T’is the Season

Posted in My Opinion, love it or leave it on December 24, 2016 by tgmreynolds

Christmas isn’t always an easy time of year for many people. I have been spoiled. For eight years THIS place was my home. Fairmont Chateau Lake Louise (at the time, Canadian Pacific Hotels & Resorts). 

Christmas was spent with hundreds of friends, surrounded by more a thousand or more guests, in the land of a million Christmas trees. 

Chateau Lake Louise

Winter at Fairmont Chateau Lake Louise, with the Ice Castle. Lake Louise, AB.

The castle in the foreground is made of ice, and it sits on the frozen glacial lake, which is 273′ deep and 5680′ above sea level. For two winters one of my jobs was to make hot chocolate and take it by toboggan out to the rink where I would start a fire in the elevated 1/2 barrel and simply chat with the guests as they skated or walked by.One winter we looked up in the sky and could see Comet Hayakutake quite clearly. Occasionally avalanches could be heard rumbling in the dark in the distance.

Christmas celebrations began in November, when the seniors started coming up for lunches and corporations started having their Christmas parties. Santa was invited to each and every one of those events, and I was lucky enough to be one of the Jolly Man’s stunt doubles. One year, during the Women’s World Cup Downhill I stepped in for him and represented him for the numbered bib distribution, and even was featured on Italian sports television. Fortunately “Ho Ho Ho!” is fairly universal.

On Christmas Eve the hotel put on a live animal nativity scene, outdoors, usually in -20 to -30c weather. I often played Joseph.

The hotel was decorated with Christmas trees and garlands for a month and to say that we “got into the spirit” would be an understatement. Not all of the staff loved it or even liked it, but for me, so far from home, those people were my other family. Too many of them are gone, now… Shenette, Tracy, Tim and Carolyn, Randy… but when Christmas is quiet around here, it is the warm memories of this place, those years, and so many friends that fill my house with joy.

Merry Christmas to so many of you who were part of those wonderful times and are still dear friends, and Merry Christmas to absolutely everyone, because Christmas is about Peace and Hope and Love, and who wouldn’t wish more of that for everyone.

Travel wisely, my friends and family, because I want you all to be around next year so I can bore you with the story again. 🙂

Ciao for now.



When Words Collide & A Novel is Launched

Posted in My Opinion, love it or leave it on September 4, 2016 by tgmreynolds

(Long post warning. Get comfortable.)

Here in Calgary every August is a weekend event which I take two weeks off of work for When Words Collide Readers & Writers Festival at the Calgary Delta South Hotel. Although it officially starts at noon on the Friday and ends at midnight-ish on Sunday, when you combine pre- and post-festival workshops (which I attend voraciously) and a road trip to either Banff (the Rocky Mountains) or Drumheller (dinosaurs!) with the festival Guests of Honour, my three-day festival lasts 6 days.

As a rule, I don’t get out much. Due to pet responsibilities, I haven’t left town for anything longer than a day trip in over two years, so this annual weekend of writerly bonding and networking and partying in town IS my vacation. I have friends coming from all over North America for this event, and it’s great!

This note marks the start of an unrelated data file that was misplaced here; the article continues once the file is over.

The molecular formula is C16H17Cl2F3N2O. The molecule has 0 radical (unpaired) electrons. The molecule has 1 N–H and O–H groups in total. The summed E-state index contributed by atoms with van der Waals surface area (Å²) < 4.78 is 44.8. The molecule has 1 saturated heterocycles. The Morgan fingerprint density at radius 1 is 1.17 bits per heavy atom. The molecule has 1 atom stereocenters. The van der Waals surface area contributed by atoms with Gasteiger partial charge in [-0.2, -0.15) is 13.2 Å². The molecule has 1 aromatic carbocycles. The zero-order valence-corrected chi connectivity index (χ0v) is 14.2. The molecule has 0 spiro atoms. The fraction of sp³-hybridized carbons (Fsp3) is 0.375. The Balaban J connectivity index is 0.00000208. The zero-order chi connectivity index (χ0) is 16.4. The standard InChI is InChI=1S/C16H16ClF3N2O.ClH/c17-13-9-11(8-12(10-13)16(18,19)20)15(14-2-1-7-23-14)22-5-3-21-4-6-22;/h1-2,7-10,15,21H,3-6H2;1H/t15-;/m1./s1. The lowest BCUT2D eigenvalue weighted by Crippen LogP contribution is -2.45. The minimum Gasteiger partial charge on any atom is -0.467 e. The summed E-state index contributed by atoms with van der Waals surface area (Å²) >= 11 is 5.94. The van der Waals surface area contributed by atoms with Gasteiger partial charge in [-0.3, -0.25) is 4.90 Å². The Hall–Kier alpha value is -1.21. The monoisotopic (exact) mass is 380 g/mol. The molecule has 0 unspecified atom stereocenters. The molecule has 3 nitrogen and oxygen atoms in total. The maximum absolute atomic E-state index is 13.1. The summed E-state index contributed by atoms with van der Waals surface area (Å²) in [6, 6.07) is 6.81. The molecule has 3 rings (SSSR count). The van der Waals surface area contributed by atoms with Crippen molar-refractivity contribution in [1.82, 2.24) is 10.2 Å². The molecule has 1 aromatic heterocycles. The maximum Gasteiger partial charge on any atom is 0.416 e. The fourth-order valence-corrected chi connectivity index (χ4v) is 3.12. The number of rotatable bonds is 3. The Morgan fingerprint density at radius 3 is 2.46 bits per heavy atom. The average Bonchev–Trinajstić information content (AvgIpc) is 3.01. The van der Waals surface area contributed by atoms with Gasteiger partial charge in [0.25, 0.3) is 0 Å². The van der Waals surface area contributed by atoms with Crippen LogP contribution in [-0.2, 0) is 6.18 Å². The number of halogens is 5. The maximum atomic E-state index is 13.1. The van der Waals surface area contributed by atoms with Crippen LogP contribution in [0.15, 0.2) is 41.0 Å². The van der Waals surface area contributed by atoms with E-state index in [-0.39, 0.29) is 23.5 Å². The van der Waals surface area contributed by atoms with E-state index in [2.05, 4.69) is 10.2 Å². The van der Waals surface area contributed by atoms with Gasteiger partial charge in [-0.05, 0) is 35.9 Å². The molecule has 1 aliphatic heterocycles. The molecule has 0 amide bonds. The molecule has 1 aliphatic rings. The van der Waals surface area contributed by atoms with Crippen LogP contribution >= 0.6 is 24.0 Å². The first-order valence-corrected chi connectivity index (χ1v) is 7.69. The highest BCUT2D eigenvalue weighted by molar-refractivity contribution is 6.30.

imageThis year the first workshop was with Canadian author Julie Czerneda, and she had us all building aliens and environs and creating first contact…using pipe cleaners, tissue paper and PlayDoh. We had a blast! Shannon Allen and I ended up with a sentient, space-faring sea slug that lives around Arctic lava vents. That may sound strange to you, but it’s the kind of alien-building help my sci fi novel needs.

imageThursday evening was the Guest of Honour Readings at Fish Creek Library, which is this wondrous glass-pyramid structure full of light and inspiration. Julie Czerneda, Ian Hamilton, and Marty Chan all read while I was there. I usually find that author readings can drag on and on because many authors are not the best public speakers, but when the excerpts read are short and filled with energy, and the writers engage with the listeners, it is a delightful time, and this was one of those times.

Ian Hamilton

Friday started off with a half-day workshop with mystery writer Ian Hamilton, who didn’t START his fiction-writing career until he was in his mid sixties, and now he has nearly a dozen books of the exploits of his heroine, Ava Lee.

Absinthe less

The Festival officially began at noon on Friday, so I raced home to tend my beasts and made it back in time for the now-infamous Absinthe & Whisky Party put on by my publisher, Tyche Books. If you haven’t tried absinthe, you don’t know what you’re missing. As server/artist Kevin Jepson explained, it leaves your mind very sharp while your body gets more than a little fuzzy.

imageHe was exactly right! I sampled one of the excellent scotches upstairs in the loft,  got my absinthe lesson from Kevin (including a generous sample), then headed over to moderate a panel on Humour in Fiction. My mind stayed sharp, my body was a bit silly, and fun was had by all.

The parties continued (I didn’t drink any more), but I eventually had to get home to the beasts (and get some sleep).


Tim Reynolds & Margaret Curelas

Saturday was a big day for me, as we (Tyche Books and I) officially launched my new novel, “Waking Anastasia“, about a young man who accidentally awakens the mischievous ghost of Anastasia Romanova. It was a multi-author event, as I wasn’t Tyche’s only launching author this weekend, so we all did short readings and signed a few books. Here I am with my talented publisher (and editor), Margaret Curelas.

Enigma Front: Burnt